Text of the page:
I still remember it vividly — on April 30, 2013, I was in a panic. With college acceptance letters haphazardly strewn across my bedroom floor, I felt totally lost as to where to spend my next four years. Though my entire K-12 education had built up to this moment, making a choice about my future before the deadline looming the next day seemed entirely daunting.
Endless pros and cons lists later, I decided on the University of Southern California over my other options. For me, the edge that USC carried was its numerous study abroad programs, spanning across more than 20 countries. It seemed like a culture was bred within the University in which students were highly encouraged to gain meaningful experiences overseas, outside a familiar classroom setting. Having never been anywhere except China, where I was born, and various parts of the United States on family road trips, USC seemed like the right choice to satiate my wanderlust dreams.
After almost four years and countless “there’s always next year” vows, my biggest regret during college thus far is not studying abroad. When friends come back from all corners of the world after a semester abroad, I can’t help but consider how limited my horizons are. Their networks have now expanded across continents and oceans, while mine is limited to my college circle.
Whenever people ask me where I would have gone had I studied abroad, I always answer South Korea without hesitation. Growing up in a predominantly white community, I was inundated with Hollywood movies and the Western ideal of beauty that they embody. With the advent of hallyu, or Korean Wave, it was especially powerful to see people that looked like me in the media.
Having Koreatown only miles away makes me feel closer ties to those values, and I realize how lucky I am to have Los Angeles as my college town. Vibrant, diverse communities make up the entire city, and every outing is a chance to learn more about different cultures. Koreatown offers a snapshot of what it would have been like to spend some time in South Korea.
During the fall semester of her sophomore year, a friend of mine studied abroad in Seoul, South Korea. Her parents immigrated from South Korea, but she was born in the United States.
“Being Korean, I definitely felt more tied to my heritage by studying abroad in the country where my parents grew up,” she said. “I’m so proud that I’m Korean, and my time there added to that.”
She took me around the neighborhood, highlighting her favorite places, some that reminded her of her time in Seoul, some that were unique to the area.
We first went to Quarters, a restaurant serving tapas-style Korean barbecue. Since the inception of Koreatown in the 1960s, Korean barbecue has been closely associated with the area, and Quarters certainly serves some of the best that I’ve had. We got the beef belly, bulgogi (marinated beef), galbi (marinated short ribs), beef brisket and pork belly, which were served alongside complementary side dishes and rice.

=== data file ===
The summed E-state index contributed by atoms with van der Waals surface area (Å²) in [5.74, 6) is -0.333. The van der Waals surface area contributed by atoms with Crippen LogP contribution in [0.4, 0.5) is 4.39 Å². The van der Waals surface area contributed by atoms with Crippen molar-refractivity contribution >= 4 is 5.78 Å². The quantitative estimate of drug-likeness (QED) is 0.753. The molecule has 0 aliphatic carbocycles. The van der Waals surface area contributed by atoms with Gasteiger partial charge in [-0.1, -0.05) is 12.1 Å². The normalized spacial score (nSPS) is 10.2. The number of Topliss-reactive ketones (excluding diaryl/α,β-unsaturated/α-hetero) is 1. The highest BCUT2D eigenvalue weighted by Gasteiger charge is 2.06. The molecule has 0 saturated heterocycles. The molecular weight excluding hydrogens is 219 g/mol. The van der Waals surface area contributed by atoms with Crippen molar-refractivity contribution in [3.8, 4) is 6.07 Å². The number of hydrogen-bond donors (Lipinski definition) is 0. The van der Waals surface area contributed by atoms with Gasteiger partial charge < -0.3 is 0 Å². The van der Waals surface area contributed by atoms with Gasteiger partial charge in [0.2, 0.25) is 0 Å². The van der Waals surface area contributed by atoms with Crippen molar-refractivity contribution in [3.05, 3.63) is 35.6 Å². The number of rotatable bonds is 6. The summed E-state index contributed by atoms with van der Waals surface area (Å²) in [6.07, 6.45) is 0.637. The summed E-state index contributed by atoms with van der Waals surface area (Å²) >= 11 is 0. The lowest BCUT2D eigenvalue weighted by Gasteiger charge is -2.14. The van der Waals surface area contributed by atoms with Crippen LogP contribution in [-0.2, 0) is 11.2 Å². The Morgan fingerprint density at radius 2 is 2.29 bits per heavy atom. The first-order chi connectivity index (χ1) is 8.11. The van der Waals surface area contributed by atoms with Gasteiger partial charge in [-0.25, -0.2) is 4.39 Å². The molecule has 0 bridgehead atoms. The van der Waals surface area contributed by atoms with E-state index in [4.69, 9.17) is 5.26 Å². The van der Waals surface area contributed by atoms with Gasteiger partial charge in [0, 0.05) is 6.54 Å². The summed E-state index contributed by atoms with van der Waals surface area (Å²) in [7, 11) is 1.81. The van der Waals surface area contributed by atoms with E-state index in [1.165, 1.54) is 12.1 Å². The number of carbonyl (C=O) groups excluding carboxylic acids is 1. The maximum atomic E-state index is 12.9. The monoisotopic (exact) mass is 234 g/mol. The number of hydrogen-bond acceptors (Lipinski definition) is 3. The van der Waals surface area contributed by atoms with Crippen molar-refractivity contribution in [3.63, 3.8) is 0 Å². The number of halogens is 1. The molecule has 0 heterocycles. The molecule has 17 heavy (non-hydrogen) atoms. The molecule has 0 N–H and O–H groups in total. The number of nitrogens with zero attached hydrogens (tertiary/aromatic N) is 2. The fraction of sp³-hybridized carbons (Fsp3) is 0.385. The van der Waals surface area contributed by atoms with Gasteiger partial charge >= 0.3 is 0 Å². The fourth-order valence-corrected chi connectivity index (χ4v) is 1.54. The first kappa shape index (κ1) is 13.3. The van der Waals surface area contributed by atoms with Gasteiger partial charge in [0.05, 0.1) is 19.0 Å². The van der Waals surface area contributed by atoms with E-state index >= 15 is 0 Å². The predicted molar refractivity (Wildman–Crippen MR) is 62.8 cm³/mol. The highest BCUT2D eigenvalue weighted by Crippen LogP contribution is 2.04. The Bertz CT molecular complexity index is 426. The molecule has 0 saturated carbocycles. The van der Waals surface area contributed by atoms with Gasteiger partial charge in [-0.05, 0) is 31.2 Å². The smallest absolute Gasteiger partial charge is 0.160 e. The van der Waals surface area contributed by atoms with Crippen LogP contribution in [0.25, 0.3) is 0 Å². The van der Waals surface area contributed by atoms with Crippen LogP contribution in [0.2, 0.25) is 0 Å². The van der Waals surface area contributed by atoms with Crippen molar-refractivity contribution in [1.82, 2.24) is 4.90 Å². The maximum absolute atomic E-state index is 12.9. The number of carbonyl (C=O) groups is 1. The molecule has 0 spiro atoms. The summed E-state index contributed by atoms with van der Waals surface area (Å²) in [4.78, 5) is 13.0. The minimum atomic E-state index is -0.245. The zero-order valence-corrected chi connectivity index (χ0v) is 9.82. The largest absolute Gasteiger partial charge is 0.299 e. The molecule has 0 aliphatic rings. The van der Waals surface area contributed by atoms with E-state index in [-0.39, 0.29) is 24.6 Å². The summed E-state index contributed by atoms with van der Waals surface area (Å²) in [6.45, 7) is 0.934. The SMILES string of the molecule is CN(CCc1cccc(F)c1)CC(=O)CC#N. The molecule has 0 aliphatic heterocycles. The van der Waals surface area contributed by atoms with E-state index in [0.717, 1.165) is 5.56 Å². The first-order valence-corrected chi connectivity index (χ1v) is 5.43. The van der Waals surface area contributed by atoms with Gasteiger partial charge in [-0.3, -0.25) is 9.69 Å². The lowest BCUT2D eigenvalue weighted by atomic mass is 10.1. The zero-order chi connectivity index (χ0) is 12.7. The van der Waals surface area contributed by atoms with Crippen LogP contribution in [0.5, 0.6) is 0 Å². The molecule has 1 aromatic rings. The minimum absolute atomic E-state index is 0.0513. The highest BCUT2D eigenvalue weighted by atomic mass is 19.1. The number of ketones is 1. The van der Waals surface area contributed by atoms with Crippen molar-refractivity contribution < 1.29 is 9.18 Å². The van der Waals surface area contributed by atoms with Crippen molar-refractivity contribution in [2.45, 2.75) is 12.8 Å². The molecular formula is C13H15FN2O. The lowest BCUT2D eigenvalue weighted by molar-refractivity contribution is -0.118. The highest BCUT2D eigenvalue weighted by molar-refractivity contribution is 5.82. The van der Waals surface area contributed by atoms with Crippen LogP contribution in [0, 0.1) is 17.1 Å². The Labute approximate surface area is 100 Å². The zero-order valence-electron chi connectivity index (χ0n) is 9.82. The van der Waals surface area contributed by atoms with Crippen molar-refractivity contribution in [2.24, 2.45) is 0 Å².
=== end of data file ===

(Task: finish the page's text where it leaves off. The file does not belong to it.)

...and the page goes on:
Our Korean barbecue excursion underscored the quintessential Korean dining experience. We prepared our food on the grill, round after round. We took our time and made sure we actually enjoyed our food. It was a much-needed change of pace that ran counter to my usual rhythm — most of the time in college, I eat on the go or in between commitments.
We then stopped at Okrumong for dessert. The spot serves traditional shaved ice in flavors such as black sesame and red bean. According to my friend, if friends or family members came to Los Angeles from Korea, this would be the place she would take them for the authenticity of the menu items.
The day ended with a trip to Touhmi, a Korean bar. Between soju drinks, we had standard Korean bar food, including the corn cheese and the Korean fried chicken. Popular K-pop songs filled the lounge, which was a great place for a large group of friends. Touhmi carried on the idea that food and drinks were central to conversation. A good time couldn’t be rushed.
For my friend, Koreatown is filled with whispers of her time abroad. Commercial establishments where she frequented, such as Paris Baguette, a bakery, and Tom n Toms, a coffee shop, can be found in the area. Her favorite restaurants carry the same, Seoul-inspired flavors. But she concludes that when she misses Korea, she can’t simply go to Koreatown to shed her nostalgia.
“If you can go to Korea, I definitely recommend it,” she said. “Koreatown is a great place in proximity to school, but my semester in Korea just can’t be substituted.”
For me, though, Koreatown, a mere 10-minute drive from my apartment, offers a brief picture of what Korea would be like. It’s not by any means an accurate representation of what the country would be like, but for now, it’s my own.
Danni Wang is a senior majoring in psychology. She is also the associate managing editor of the Daily Trojan. Her column. “Abroad at Home,” runs every other Monday.